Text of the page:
The second is that it's simply difficult to see Rosenstein being serious about this. He's got a reputation as a very by-the-book law enforcement official. Indeed, any law enforcement official talking about this would be highly unorthodox.
All of that said, this was at a time when Rosenstein reportedly felt Trump used him and his memo as a false pretext for firing then-FBI Director James Comey. Emotions run high, and perhaps that's what happened with Rosenstein.
Or maybe he was just being sarcastic.
2. Who is the source? And what is their agenda?
Almost instantly, talk turned to whether Trump would fire Rosenstein, which seems like something that's been on his to-do list for a very long time. Some even accused the Times of serving as stooges for the White House to build a pretext for that, much as Trump allegedly used Rosenstein to fire Comey.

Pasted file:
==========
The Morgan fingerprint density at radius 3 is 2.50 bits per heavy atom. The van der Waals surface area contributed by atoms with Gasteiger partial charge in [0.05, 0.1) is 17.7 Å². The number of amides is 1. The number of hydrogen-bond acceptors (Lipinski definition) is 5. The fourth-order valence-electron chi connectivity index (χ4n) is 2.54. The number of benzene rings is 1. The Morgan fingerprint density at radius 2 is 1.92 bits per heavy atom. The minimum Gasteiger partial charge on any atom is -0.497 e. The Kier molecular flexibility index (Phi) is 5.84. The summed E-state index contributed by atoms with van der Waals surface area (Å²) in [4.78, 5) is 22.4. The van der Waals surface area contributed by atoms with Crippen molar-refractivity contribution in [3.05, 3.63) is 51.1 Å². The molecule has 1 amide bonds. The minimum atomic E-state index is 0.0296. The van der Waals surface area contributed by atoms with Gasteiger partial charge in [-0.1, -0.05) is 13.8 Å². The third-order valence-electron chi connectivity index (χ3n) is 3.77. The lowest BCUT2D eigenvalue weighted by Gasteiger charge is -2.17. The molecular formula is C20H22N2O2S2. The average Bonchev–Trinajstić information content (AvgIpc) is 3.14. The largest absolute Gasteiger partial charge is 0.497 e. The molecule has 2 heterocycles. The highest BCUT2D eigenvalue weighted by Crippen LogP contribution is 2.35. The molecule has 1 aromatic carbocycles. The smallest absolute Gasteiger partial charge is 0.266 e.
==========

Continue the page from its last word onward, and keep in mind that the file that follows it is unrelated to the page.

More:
That's all speculation - based on little besides suspicion and partisanship. But what's clear is that if the White House is behind this somehow, its agenda is pretty evident, and that's to fire Rosenstein and/or send a message.
If anybody else put this out there - or (gasp!) it came about simply via good, ambitious reporting - the end result might be the same, but it won't be so certain. If this emanated from McCabe or someone who wanted to build on the 25th Amendment narrative (more on that later), that would also make sense.
3. Does Trump fire Rosenstein?
That certainly just became more possible, and The Post has reported Trump asked advisers Friday whether he should do it. But that doesn't necessarily mean that it will happen or that it's a wise decision.
Firing Rosenstein has long been a political minefield, and that remains the case. Getting a replacement who might be friendlier is hardly a sure bet, and the move could still carry political blowback from Republicans worried about Trump blowing up the Russia investigation.